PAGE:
…[A]s many as three-quarters of test takers achieve a different personality type when tested again, and the sixteen distinctive types described by the Myers-Briggs have no scientific basis whatsoever.
The sly brilliance of using personality test[s] to label employees is that, by dint of answering the test’s questions, employees appear to be labeling themselves. … Under this banner of respect for individuality, organizations are able to shift responsibility for employee satisfaction onto that obliging culprit, ‘fit.’
And research has found little connection between indicator types and real-life outcomes. There is scant evidence that MBTI results are useful in determining managerial effectiveness, helping to build teams, providing career counseling, enhancing insight into self or others, or any other of the myriad uses for which it is promoted.”
Professor Erkko Autio, department of management at HEC Lausanne, in Switzerland, pointed out the same defects with respect to the current fad of “emotional intelligence” in a letter to The Economist:
It might interest you to know that not a single serious study has ever been able to demonstrate a link between “emotional intelligence” and leadership effectiveness. The most robust and consistent single predictor of leadership effectiveness is, simply, intelligence. Emotional intelligence sells well, but scientific evidence supporting it is almost as solid as that supporting the effectiveness of homeopathy (The Economist, Aug 26, 2006: 14).
Professor Autio is certainly correct in the assertion that intelligent quotient (IQ) is a better predictor of executive effectiveness, as The Bell Curve has empirically demonstrated. If you were confined to learning one number about an individual to predict their standard of living, you would be hard pressed to find a better one than their IQ.
That being said, firms are not confined to knowing just one thing about their potential or existing employees. As Rabbi Daniel Lapin wrote in Thou Shall Prosper: “You are best understood and appraised by others on the basis of the things you believe rather than on the basis of the things you know.” Or, I might add, rather than on the basis of your personality or year of birth (see Generational Astrology).
We are better off understanding people’s beliefs if we want to even begin to understand how and why the Germans of the Third Reich could carry out their murderous orders in acquiescent servility, or the people who flew airplanes into buildings killing innocent civilians on September 11, 2001.
Trying to simplify the spirituality and soul of a human life by labeling it with a personality type (or even an IQ) is to disregard the uniqueness and dignity of individuals, which requires judgment and discernment far more than measurement. As Peter Drucker once wrote, “There is no such thing as an infallible judge of people, at least not on this side of the Pearly Gates.”
I am not going to offer a replacement to personality testing because you don’t need to replace meaningless practices with anything. I will suggest, instead, that you follow the wisdom of Chinese philosopher Lin Yutang, from his book, The Importance of Living:
To me… man’s dignity consists in the following facts which distinguish man from animals. First, that he has a playful curiosity and a natural genius for exploring knowledge; second, that he has dreams and a lofty idealism…third, and still more important, that he is able to correct his dreams by a sense of humor, and thus restrain his idealism by a more robust and healthy realism; and finally, that he does not react to surroundings mechanically and uniformly as animals do, but possesses the ability and the freedom to determine his own reactions and to change surroundings at his will.
This last is the same as saying that human personality is the last thing to be reduced to mechanical laws; somehow the human mind is forever elusive, uncatchable and unpredictable, and manages to wriggle out of mechanistic laws or a materialistic dialectic that crazy psychologists and unmarried economists are trying to impose upon him. Man, therefore, is a curious, dreamy, humorous and wayward creature. In short, my faith in human dignity consists in the belief that man is the greatest scamp on earth.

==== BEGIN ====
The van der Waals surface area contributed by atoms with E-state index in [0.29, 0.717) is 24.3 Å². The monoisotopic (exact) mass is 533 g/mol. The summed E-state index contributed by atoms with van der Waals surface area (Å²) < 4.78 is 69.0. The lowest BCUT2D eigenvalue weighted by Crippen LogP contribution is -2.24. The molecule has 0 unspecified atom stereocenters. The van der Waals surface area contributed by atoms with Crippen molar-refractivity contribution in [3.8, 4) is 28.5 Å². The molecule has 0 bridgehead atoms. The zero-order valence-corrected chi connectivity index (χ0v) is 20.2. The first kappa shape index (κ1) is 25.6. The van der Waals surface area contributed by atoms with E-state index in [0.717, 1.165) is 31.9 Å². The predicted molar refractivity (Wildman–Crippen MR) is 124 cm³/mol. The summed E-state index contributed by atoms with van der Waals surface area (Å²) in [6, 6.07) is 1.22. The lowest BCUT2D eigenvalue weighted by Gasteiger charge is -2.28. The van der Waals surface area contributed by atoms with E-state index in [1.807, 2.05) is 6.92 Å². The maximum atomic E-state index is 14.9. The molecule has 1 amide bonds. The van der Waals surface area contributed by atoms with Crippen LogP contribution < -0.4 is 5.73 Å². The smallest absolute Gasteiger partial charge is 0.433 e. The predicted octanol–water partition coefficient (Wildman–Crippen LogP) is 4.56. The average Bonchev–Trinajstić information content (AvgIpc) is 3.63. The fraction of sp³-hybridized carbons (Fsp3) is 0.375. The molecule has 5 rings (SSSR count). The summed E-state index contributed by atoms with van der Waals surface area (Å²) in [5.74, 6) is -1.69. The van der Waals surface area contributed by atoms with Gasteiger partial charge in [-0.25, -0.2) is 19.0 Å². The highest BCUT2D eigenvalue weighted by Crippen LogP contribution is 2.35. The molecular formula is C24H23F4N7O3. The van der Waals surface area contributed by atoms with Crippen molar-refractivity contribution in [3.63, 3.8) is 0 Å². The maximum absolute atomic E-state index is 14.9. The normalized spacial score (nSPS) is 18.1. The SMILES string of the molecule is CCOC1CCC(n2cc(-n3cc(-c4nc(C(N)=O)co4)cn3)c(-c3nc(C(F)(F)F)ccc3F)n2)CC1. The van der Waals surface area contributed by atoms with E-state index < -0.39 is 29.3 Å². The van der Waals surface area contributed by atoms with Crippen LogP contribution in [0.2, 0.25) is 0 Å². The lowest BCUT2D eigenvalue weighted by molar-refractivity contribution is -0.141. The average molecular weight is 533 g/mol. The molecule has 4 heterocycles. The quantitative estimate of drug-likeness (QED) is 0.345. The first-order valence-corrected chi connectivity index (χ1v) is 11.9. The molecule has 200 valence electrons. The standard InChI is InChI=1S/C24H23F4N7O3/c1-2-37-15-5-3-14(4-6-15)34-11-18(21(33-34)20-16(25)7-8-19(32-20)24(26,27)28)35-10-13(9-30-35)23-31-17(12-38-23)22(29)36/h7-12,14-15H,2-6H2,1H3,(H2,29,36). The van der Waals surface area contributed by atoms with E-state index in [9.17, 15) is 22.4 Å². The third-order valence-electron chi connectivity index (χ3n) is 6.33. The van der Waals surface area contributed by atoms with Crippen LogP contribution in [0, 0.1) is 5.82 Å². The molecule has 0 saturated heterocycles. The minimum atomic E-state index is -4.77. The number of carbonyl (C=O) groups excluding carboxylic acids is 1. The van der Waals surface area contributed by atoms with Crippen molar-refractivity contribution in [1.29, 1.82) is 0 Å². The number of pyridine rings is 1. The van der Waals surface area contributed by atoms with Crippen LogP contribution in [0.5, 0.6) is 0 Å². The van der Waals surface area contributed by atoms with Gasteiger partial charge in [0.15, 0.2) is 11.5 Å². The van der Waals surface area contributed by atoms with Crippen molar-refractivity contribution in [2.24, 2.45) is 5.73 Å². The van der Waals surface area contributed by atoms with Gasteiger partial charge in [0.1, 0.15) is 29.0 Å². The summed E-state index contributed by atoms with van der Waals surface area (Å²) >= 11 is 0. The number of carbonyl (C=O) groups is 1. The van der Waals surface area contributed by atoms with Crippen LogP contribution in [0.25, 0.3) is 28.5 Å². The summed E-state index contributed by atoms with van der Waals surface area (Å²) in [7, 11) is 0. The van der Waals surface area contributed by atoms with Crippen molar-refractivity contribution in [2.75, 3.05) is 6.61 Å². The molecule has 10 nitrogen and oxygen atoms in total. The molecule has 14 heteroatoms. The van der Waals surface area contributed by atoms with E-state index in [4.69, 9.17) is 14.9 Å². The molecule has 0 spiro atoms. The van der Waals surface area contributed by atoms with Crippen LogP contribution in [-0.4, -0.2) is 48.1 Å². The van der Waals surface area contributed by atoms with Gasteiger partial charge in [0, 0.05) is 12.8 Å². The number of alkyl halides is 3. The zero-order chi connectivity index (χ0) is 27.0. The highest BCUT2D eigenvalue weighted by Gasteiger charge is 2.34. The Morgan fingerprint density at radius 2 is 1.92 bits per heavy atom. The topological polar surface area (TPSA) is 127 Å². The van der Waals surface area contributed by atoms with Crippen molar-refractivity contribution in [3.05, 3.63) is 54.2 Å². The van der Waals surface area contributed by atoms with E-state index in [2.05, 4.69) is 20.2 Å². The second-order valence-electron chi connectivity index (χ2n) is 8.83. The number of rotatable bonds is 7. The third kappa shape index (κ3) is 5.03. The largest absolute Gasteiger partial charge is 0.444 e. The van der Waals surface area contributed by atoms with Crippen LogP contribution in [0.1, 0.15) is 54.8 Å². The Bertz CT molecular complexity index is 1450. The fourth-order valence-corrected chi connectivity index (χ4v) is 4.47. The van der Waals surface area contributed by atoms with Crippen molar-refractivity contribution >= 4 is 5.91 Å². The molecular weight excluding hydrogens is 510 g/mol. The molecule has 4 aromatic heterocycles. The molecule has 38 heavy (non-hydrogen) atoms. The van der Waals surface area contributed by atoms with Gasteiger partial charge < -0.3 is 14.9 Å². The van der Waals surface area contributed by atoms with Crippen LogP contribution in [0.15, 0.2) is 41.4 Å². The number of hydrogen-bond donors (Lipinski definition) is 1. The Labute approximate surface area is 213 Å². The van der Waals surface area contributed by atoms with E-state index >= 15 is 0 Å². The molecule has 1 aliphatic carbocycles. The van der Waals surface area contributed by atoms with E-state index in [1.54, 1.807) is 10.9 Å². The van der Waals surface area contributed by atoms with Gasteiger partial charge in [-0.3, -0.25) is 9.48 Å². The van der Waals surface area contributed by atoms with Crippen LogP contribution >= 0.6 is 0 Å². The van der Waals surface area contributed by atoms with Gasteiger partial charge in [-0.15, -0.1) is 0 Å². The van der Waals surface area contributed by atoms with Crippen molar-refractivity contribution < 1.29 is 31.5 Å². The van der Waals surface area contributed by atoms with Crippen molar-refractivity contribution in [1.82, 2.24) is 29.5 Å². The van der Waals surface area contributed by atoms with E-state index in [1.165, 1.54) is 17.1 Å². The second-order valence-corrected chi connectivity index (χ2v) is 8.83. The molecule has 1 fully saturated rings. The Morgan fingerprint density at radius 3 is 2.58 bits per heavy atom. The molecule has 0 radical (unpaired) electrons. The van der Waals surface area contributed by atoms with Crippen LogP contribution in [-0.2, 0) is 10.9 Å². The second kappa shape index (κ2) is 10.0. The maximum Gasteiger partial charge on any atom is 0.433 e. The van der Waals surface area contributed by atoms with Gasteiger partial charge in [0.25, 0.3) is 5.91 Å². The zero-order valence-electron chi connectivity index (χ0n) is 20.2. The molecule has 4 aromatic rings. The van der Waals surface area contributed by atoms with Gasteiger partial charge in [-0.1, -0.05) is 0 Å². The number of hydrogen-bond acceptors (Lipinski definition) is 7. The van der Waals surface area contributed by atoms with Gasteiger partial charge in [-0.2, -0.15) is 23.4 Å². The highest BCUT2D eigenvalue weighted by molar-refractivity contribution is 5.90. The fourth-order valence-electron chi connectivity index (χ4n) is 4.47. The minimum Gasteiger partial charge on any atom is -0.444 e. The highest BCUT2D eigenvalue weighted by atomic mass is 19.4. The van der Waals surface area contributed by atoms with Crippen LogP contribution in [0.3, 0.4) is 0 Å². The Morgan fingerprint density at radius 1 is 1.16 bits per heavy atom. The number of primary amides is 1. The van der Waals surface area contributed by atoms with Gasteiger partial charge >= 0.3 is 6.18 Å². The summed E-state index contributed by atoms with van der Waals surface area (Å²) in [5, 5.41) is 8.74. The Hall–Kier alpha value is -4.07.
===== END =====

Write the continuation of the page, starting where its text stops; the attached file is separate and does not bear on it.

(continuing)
Uncertain business conditions, slower growth in domestic markets, gains in productivity and continuing movement of work offshore are conspiring to create a bleak picture of total employment in business services (primarily finance, HR, procurement and IT) in North America and Europe. The Hackett Group projects a 46% decline from the baseline employment level of 8.0 million business services jobs in 2002 to 4.3 million by year-end 2017. Underlying this outlook is a complex reality consisting of shortages of specialized skills combined with an excess of commodity skills. Therefore, although total demand for labor capacity is in decline, a war for differentiating talent is in full swing. Service delivery organizations that most effectively wage this war will be tomorrow’s world-class performers.
Published by The Hackett group
By Erik Dorr, Michel Janssen and Honorio J. Padrón III
Benchmarking will become ‘de rigeur’.
Conventional wisdom says there must always be a tradeoff between efficiency and effectiveness, but world-class IT organizations are more productive than their peers, with fewer full-time equivalents (FTEs) per 1,000 end-user equivalents, and their costs are 15% lower. In fact, the typical company can save up to $26 million by closing the gap to world-class IT performance. Moreover, the benefits of world-class IT performance accrue not just to the function itself but also to the company as a whole. Due to a focus on reducing needless complexity, more transactions are completed electronically, leading to lower labor and operational costs for business partners as well as suppliers and customers. Although the journey to world-class performance may take five or more years, a company is likely to see marked improvements within two.
While “world-class performance” is often used colloquially, The Hackett Group’s empirically based research methodology defines world-class IT organizations as those that are in the top 25% of organizations as measured against a set of efficiency and effectiveness metrics. Also, conventional wisdom says that IT organizations inevitably must accept some efficiency in exchange for more effectiveness, but world-class IT organizations defy this premise. They are able to outperform the majority of other companies in The Hackett Group’s IT benchmark database (called the “peer group”) in efficiency measures such as cost, complexity and project delivery performance as well as effectiveness measures such as project ROI, business enablement and extent of process automation.